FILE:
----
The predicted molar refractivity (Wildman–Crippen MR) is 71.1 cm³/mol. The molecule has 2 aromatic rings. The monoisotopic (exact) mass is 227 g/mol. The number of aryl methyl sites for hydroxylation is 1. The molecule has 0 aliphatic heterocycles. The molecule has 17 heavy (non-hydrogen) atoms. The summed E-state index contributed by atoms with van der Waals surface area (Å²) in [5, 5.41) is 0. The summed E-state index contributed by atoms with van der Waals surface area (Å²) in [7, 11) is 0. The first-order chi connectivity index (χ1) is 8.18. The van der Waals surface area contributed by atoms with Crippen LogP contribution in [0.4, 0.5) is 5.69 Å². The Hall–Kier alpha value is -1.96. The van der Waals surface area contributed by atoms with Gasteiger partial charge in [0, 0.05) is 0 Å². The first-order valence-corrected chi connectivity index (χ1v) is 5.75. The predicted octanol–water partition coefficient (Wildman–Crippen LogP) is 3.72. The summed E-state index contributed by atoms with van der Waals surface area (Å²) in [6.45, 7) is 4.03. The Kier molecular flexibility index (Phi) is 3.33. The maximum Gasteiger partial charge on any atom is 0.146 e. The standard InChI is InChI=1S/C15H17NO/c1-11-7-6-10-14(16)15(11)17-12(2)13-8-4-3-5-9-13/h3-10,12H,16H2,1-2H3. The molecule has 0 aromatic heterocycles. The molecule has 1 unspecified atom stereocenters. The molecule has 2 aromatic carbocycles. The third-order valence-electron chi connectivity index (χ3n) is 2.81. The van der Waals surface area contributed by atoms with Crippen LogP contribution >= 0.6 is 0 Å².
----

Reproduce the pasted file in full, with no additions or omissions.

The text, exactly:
The predicted molar refractivity (Wildman–Crippen MR) is 71.1 cm³/mol. The molecule has 2 aromatic rings. The monoisotopic (exact) mass is 227 g/mol. The number of aryl methyl sites for hydroxylation is 1. The molecule has 0 aliphatic heterocycles. The molecule has 17 heavy (non-hydrogen) atoms. The summed E-state index contributed by atoms with van der Waals surface area (Å²) in [5, 5.41) is 0. The summed E-state index contributed by atoms with van der Waals surface area (Å²) in [7, 11) is 0. The first-order chi connectivity index (χ1) is 8.18. The van der Waals surface area contributed by atoms with Crippen LogP contribution in [0.4, 0.5) is 5.69 Å². The Hall–Kier alpha value is -1.96. The van der Waals surface area contributed by atoms with Gasteiger partial charge in [0, 0.05) is 0 Å². The first-order valence-corrected chi connectivity index (χ1v) is 5.75. The predicted octanol–water partition coefficient (Wildman–Crippen LogP) is 3.72. The summed E-state index contributed by atoms with van der Waals surface area (Å²) in [6.45, 7) is 4.03. The Kier molecular flexibility index (Phi) is 3.33. The maximum Gasteiger partial charge on any atom is 0.146 e. The standard InChI is InChI=1S/C15H17NO/c1-11-7-6-10-14(16)15(11)17-12(2)13-8-4-3-5-9-13/h3-10,12H,16H2,1-2H3. The molecule has 0 aromatic heterocycles. The molecule has 1 unspecified atom stereocenters. The molecule has 2 aromatic carbocycles. The third-order valence-electron chi connectivity index (χ3n) is 2.81. The van der Waals surface area contributed by atoms with Crippen LogP contribution >= 0.6 is 0 Å².